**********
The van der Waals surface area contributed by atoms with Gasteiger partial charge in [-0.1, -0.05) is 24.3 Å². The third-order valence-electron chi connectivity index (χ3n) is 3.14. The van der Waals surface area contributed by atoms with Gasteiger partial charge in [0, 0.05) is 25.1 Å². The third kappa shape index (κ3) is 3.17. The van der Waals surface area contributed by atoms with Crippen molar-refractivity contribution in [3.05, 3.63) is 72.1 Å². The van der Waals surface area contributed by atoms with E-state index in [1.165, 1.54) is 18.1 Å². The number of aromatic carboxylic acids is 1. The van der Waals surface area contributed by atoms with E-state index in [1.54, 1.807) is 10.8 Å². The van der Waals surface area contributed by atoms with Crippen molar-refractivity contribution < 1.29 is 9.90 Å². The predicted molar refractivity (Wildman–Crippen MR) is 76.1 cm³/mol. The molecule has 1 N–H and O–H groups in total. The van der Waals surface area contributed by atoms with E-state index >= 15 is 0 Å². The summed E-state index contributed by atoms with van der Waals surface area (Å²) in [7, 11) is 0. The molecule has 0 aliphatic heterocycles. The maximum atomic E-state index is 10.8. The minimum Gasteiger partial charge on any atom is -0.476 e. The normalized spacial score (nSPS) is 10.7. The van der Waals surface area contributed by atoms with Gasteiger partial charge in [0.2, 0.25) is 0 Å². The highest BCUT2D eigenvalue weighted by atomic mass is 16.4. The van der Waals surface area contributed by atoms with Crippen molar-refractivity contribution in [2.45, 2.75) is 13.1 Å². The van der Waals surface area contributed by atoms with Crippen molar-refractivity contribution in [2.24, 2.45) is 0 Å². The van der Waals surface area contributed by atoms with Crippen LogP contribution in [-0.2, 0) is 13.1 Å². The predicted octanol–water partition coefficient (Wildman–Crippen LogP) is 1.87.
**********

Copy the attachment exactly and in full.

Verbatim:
The van der Waals surface area contributed by atoms with Gasteiger partial charge in [-0.1, -0.05) is 24.3 Å². The third-order valence-electron chi connectivity index (χ3n) is 3.14. The van der Waals surface area contributed by atoms with Gasteiger partial charge in [0, 0.05) is 25.1 Å². The third kappa shape index (κ3) is 3.17. The van der Waals surface area contributed by atoms with Crippen molar-refractivity contribution in [3.05, 3.63) is 72.1 Å². The van der Waals surface area contributed by atoms with E-state index in [1.165, 1.54) is 18.1 Å². The number of aromatic carboxylic acids is 1. The van der Waals surface area contributed by atoms with E-state index in [1.54, 1.807) is 10.8 Å². The van der Waals surface area contributed by atoms with Crippen molar-refractivity contribution < 1.29 is 9.90 Å². The predicted molar refractivity (Wildman–Crippen MR) is 76.1 cm³/mol. The molecule has 1 N–H and O–H groups in total. The van der Waals surface area contributed by atoms with E-state index >= 15 is 0 Å². The summed E-state index contributed by atoms with van der Waals surface area (Å²) in [7, 11) is 0. The molecule has 0 aliphatic heterocycles. The maximum atomic E-state index is 10.8. The minimum Gasteiger partial charge on any atom is -0.476 e. The normalized spacial score (nSPS) is 10.7. The van der Waals surface area contributed by atoms with Gasteiger partial charge in [0.2, 0.25) is 0 Å². The highest BCUT2D eigenvalue weighted by atomic mass is 16.4. The van der Waals surface area contributed by atoms with Crippen molar-refractivity contribution in [2.45, 2.75) is 13.1 Å². The van der Waals surface area contributed by atoms with Crippen molar-refractivity contribution in [2.24, 2.45) is 0 Å². The van der Waals surface area contributed by atoms with Crippen LogP contribution in [-0.2, 0) is 13.1 Å². The predicted octanol–water partition coefficient (Wildman–Crippen LogP) is 1.87.